Posts Tagged ‘south carolina’

An armed society is a polite society

Thursday, May 14th, 2009

Kellie forwarded me this news story and I thought I should pass it on: Restaurant Customer Shot After Complaining.

A South Carolina restaurant employee has been arrested and accused of shooting a customer who complained about the service.


Deputies said [the employee] worked at a Waffle House restaurant in Manning and was involved in a fight about 4:30 a.m. Sunday.

So what’s the moral of this story?

An armed society is a polite society?

Hmm.  That doesn’t quite seem to fit.

Don’t complain about the service at a Waffle House?

Nope.  Still needs work.

Never, ever go to a Waffle House.


Rain on the way

Wednesday, April 29th, 2009

As North Myrtle Beach continues to clean up after the fire, I thought I’d pull an NMB picture from the archives.  Here’s North Myrtle Beach about to get some rain in late summer, 2004.

North Myrtle Beach, Summer 2004 - 1024x768.  Click to enlarge.

North Myrtle Beach, Summer 2004 - 1024x768. Click to enlarge.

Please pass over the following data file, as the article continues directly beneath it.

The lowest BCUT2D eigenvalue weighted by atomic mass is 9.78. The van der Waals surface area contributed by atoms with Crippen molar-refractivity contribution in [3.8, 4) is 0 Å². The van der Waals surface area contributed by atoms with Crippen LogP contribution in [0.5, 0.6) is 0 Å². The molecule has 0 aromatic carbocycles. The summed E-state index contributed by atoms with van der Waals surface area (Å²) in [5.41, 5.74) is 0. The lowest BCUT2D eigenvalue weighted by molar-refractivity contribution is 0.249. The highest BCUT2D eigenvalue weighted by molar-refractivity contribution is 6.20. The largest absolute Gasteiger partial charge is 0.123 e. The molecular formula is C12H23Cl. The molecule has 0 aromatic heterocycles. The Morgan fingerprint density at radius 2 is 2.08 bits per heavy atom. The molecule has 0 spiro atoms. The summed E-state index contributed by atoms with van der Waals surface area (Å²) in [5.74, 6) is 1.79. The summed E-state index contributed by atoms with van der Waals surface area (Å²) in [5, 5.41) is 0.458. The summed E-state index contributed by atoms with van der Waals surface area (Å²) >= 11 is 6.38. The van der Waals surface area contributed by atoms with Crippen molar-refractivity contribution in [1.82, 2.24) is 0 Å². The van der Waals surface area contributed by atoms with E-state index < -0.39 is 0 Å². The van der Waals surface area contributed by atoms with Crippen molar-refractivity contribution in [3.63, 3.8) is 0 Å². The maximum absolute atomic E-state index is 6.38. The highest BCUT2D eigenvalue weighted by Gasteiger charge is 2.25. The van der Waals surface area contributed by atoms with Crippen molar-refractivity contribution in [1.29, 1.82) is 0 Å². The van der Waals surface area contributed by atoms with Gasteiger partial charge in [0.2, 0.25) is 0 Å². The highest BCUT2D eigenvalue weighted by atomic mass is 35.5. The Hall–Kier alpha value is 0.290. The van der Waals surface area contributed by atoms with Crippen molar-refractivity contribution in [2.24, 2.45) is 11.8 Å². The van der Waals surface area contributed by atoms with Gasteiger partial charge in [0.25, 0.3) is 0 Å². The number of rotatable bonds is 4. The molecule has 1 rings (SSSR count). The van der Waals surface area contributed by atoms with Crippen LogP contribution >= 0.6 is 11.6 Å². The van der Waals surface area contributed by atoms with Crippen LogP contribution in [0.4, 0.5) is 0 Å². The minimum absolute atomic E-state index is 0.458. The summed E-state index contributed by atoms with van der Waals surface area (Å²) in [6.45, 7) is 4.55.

Crystal Gayle on toast!

Wednesday, April 22nd, 2009

A Spartanburg woman has made a piece of cheese toast that bears an uncanny resemblance to country music legend Crystal Gayle.

The likeness is amazing!

The likeness is amazing!

As the woman noted…

“I know there’s a lot of people who believe there’s some […] reason for it being there,” said Lowe, who lives on Lake Bowen. “I just don’t know, but I could never eat it.”

Yes, country music is rather popular here in South Carolina.  What other reason would there be for country music legends to start appearing on toast?

Okay, okay … so the woman actually thought the toast looked like some religious character.  But you can’t tell me that isn’t Crystal Gayle immortalized in cheese!

Tax day!